Republican Study Committee Releases Their Obamacare Replacement Plan

photo: by Niemster (flickr)

The Republican party has long claimed to have a “repeal and replace” strategy for Obamacare, but their plans have always been light on the “replace” part. To finally fill this policy void, the Republican Study Committee┬átoday put out their bill.

Not surprisingly the plan is mostly a combination of past Republicans proposals of dubious value. It would “reform” medical liability and put caps on non-economic damages. It would also allow insurance companies to sell across state lines.

The core of the proposal is a $7,500 individual and $20,000 for family standard deduction for health insurance, which would apply to both employer provided and individually purchased insurance. In itself this is not a terrible idea but becomes extremely problematic when combined with the other parts of the bill. You need a well-regulated individual marketplace for this to work well.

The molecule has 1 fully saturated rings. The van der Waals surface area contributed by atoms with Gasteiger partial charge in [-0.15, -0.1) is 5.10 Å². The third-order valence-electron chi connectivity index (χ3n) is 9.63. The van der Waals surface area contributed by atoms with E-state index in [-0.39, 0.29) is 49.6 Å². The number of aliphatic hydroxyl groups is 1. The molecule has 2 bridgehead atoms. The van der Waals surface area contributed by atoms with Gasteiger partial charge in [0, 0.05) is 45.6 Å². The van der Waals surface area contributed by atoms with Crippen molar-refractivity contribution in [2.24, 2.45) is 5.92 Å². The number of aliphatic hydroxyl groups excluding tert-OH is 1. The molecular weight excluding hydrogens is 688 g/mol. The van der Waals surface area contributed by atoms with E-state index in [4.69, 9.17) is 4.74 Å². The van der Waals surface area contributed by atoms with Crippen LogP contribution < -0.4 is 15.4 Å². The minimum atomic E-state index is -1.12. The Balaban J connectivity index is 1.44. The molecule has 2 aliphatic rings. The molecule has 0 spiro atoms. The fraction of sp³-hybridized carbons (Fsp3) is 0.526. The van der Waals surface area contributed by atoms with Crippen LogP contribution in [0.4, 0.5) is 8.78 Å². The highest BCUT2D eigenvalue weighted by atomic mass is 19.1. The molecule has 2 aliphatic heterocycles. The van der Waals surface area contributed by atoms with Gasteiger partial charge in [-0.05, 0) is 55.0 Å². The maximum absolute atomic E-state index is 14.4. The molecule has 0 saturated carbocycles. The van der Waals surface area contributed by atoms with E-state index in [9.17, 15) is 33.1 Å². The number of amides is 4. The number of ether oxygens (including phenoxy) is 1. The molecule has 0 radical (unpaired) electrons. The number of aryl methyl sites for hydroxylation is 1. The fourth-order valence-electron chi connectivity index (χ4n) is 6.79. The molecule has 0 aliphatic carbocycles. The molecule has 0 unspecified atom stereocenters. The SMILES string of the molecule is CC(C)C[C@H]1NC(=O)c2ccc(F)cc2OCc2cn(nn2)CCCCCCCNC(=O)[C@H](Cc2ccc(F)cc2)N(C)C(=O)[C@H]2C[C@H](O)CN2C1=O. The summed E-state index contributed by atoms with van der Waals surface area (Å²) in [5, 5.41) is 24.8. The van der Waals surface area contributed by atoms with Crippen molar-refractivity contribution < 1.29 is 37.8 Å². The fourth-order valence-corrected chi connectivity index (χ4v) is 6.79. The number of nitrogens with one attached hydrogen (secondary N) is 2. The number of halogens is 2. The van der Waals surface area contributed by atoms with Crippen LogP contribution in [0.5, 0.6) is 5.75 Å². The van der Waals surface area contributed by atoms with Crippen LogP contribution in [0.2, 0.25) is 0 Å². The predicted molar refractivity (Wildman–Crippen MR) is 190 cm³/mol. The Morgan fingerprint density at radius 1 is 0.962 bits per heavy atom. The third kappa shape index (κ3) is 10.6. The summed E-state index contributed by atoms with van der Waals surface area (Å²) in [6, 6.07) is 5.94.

A standard deduction would encourage healthy people to stop taking insurance from their employer and encourage employers to stop offering it. This would push many Americans into now a very poorly regulated individual market, where the sick would have a tough time finding affordable coverage.

In fairness, the RSC makes some effort to address this problem by putting a few billion in state high risk pools and guaranteeing issue if you continuously maintain coverage — but a lot of people would fall through the cracks.

This is not a universal health care plan and would probably produce a worse system than the one we currently have.

Modern American conservatism has basically redefined itself to make any mechanism to get universal coverage incompatible with conservative principles. This plan is a reminder that conservatives don’t think providing everyone with affordable health care is a goal worth pursuing. They basically see all the cures as worse than the disease.

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